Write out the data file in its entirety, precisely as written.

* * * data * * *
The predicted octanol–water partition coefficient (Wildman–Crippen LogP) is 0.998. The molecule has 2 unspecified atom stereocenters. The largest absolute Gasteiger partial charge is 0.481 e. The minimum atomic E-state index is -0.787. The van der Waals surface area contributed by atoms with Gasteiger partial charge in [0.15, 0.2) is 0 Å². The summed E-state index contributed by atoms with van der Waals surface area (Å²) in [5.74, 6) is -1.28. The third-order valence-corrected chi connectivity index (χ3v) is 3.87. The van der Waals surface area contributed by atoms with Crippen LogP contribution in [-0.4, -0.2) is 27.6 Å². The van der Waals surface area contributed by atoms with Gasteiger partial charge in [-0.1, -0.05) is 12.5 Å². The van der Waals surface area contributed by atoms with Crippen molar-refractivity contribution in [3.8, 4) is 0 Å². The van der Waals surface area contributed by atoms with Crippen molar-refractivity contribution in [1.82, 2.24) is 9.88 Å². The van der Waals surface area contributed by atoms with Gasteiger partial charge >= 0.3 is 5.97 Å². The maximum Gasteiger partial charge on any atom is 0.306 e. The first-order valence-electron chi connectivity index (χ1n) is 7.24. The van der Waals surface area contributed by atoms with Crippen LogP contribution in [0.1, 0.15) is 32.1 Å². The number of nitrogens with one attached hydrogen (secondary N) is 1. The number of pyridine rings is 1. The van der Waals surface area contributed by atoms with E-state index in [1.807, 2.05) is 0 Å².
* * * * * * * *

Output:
The predicted octanol–water partition coefficient (Wildman–Crippen LogP) is 0.998. The molecule has 2 unspecified atom stereocenters. The largest absolute Gasteiger partial charge is 0.481 e. The minimum atomic E-state index is -0.787. The van der Waals surface area contributed by atoms with Gasteiger partial charge in [0.15, 0.2) is 0 Å². The summed E-state index contributed by atoms with van der Waals surface area (Å²) in [5.74, 6) is -1.28. The third-order valence-corrected chi connectivity index (χ3v) is 3.87. The van der Waals surface area contributed by atoms with Crippen LogP contribution in [-0.4, -0.2) is 27.6 Å². The van der Waals surface area contributed by atoms with Gasteiger partial charge in [-0.1, -0.05) is 12.5 Å². The van der Waals surface area contributed by atoms with Crippen molar-refractivity contribution in [3.8, 4) is 0 Å². The van der Waals surface area contributed by atoms with Crippen molar-refractivity contribution in [1.82, 2.24) is 9.88 Å². The van der Waals surface area contributed by atoms with Gasteiger partial charge >= 0.3 is 5.97 Å². The maximum Gasteiger partial charge on any atom is 0.306 e. The first-order valence-electron chi connectivity index (χ1n) is 7.24. The van der Waals surface area contributed by atoms with Crippen LogP contribution in [0.1, 0.15) is 32.1 Å². The number of nitrogens with one attached hydrogen (secondary N) is 1. The number of pyridine rings is 1. The van der Waals surface area contributed by atoms with E-state index in [1.807, 2.05) is 0 Å².